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» January 25, 2005 «
Illegal trash dumping has been a growing problem for California farms and ranches ... and officials learned the extent of the problem when they organized a pilot program to collect tires illegally dumped in one Central Valley county. The program, organized by the Kern County Farm Bureau and local officials, collected some 3,000 tires in just half a day. Farmers say the results underscore the need for better enforcement of trash-dumping ordinances.
Gloomy winter weather may have an up side, for crews fighting an insect pest. Researchers studying the glassy-winged sharpshooter say the insects won't feed when temperatures drop below 50 degrees. Two or three straight days of that could increase sharpshooter death rates. Scientists are studying Central Valley temperatures, to see if they can predict where sharpshooters will emerge this spring. The insect spreads a disease that kills grapevines and other plants.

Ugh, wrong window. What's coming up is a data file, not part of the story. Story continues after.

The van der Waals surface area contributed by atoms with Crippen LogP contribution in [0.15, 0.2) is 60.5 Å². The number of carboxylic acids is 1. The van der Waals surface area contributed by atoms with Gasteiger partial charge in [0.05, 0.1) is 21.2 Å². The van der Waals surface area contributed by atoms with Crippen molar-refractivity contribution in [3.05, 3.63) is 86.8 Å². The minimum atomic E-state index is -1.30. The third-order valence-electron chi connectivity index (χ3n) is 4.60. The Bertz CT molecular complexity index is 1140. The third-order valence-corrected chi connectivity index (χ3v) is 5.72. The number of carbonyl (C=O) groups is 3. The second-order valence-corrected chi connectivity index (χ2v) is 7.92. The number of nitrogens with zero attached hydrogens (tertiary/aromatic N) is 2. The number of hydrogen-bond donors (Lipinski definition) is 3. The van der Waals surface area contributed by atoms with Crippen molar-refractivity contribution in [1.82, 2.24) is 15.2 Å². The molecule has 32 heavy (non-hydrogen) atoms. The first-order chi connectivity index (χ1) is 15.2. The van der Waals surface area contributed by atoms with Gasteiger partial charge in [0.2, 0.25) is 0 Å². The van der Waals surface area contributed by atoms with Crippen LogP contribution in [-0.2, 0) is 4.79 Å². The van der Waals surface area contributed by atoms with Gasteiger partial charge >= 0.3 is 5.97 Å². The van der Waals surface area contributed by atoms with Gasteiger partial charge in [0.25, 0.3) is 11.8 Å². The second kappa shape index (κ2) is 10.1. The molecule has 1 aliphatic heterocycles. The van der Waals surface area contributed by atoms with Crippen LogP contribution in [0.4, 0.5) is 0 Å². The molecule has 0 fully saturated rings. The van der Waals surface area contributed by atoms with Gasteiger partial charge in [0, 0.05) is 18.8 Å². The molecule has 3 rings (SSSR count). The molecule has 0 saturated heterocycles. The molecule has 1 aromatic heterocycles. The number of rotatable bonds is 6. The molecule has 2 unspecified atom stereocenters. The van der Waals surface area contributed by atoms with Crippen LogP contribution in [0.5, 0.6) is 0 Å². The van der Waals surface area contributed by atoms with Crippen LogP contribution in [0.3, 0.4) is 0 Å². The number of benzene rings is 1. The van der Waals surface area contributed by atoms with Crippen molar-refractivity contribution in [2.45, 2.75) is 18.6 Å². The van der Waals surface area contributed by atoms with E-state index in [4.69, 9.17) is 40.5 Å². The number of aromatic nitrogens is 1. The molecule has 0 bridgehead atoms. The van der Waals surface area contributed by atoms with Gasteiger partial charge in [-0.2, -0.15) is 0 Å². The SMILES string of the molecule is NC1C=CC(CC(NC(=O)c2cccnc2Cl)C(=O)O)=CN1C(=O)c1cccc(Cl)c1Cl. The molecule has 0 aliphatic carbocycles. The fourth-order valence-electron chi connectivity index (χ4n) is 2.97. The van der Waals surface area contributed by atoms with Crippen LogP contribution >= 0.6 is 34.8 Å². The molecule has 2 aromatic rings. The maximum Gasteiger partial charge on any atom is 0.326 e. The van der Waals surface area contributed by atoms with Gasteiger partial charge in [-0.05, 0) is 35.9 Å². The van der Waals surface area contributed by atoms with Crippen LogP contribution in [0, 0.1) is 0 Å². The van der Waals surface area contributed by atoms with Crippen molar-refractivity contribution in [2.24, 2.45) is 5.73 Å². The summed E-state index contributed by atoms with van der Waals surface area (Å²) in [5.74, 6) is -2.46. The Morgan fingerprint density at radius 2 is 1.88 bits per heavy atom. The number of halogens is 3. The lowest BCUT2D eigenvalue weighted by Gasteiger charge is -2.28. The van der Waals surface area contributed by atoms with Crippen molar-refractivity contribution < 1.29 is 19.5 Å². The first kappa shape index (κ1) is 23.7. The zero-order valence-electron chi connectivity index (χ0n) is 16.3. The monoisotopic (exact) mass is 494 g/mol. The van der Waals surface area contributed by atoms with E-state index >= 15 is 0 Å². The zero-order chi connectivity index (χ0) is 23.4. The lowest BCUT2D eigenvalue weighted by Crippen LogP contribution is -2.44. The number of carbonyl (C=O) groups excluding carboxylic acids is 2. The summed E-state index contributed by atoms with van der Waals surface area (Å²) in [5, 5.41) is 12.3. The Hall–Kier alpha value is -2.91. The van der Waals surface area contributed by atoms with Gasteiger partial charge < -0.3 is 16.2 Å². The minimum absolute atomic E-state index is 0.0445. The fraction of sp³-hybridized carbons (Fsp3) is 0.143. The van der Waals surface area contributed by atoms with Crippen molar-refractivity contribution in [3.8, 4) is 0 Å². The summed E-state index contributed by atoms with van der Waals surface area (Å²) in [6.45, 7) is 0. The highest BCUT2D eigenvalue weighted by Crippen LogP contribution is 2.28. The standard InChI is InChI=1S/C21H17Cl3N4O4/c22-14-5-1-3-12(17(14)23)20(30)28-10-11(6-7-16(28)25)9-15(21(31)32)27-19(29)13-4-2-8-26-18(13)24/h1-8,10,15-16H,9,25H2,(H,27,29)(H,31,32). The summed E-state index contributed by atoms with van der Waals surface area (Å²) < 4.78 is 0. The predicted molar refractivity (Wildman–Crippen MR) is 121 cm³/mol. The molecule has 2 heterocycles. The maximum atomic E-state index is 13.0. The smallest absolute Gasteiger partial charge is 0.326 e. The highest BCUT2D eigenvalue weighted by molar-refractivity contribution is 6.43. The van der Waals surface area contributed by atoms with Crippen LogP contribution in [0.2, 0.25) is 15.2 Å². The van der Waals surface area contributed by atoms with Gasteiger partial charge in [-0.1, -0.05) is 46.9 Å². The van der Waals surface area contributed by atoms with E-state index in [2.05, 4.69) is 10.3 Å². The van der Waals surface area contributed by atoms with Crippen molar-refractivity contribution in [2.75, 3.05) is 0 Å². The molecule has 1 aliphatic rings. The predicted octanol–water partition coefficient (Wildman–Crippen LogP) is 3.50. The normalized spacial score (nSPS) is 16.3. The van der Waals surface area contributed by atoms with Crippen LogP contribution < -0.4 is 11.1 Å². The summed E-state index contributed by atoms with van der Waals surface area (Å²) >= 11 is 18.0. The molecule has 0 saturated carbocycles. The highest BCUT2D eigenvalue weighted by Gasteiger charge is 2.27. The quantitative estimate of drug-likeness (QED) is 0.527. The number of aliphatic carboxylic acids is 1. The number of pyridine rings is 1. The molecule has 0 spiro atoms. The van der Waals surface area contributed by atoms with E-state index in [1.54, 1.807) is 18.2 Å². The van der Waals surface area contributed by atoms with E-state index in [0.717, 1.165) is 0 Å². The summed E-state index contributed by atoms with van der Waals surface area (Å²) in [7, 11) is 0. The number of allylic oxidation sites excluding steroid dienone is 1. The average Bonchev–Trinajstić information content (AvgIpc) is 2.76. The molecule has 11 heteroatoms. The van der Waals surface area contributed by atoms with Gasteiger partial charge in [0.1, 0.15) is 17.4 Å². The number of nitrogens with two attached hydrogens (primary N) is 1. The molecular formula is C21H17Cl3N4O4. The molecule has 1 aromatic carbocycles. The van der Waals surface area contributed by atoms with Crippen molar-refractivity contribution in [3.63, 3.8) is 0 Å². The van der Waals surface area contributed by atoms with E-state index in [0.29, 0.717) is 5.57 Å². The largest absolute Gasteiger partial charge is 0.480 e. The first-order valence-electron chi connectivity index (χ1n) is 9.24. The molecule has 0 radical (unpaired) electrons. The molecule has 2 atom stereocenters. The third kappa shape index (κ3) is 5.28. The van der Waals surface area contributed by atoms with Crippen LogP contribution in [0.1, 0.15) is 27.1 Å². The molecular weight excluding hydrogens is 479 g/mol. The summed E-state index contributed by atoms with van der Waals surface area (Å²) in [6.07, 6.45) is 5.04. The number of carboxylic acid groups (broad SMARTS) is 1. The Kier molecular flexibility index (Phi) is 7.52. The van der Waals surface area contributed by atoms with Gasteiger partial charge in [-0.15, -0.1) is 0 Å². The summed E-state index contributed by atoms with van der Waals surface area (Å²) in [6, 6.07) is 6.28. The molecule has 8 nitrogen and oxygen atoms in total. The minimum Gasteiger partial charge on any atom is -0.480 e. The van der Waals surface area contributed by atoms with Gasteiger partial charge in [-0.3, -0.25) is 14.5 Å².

New markets have opened for Imperial County winter vegetables. Buyers from Japan and Taiwan are purchasing broccoli and iceberg lettuce. Marketers are sending the produce across the Pacific by both air and ship. Analysts say favorable exchange rates and the excellent quality of produce have encouraged the Asian buyers to purchase Imperial Valley vegetables.
With its growing economy and its population of 1.3 billion people, China could be a huge potential market for California wine. But vintners and grape growers here don't know much about China's wine production or consumption. To fill that information gap, the University of California will work with grower and vintner groups this year, on a study of the Chinese wine market. The research will explore Chinese consumer preferences, import barriers and other issues.
On the Calendar:
The 64th annual Red Bluff Bull and Gelding Sale opens today (Tuesday) in Red Bluff.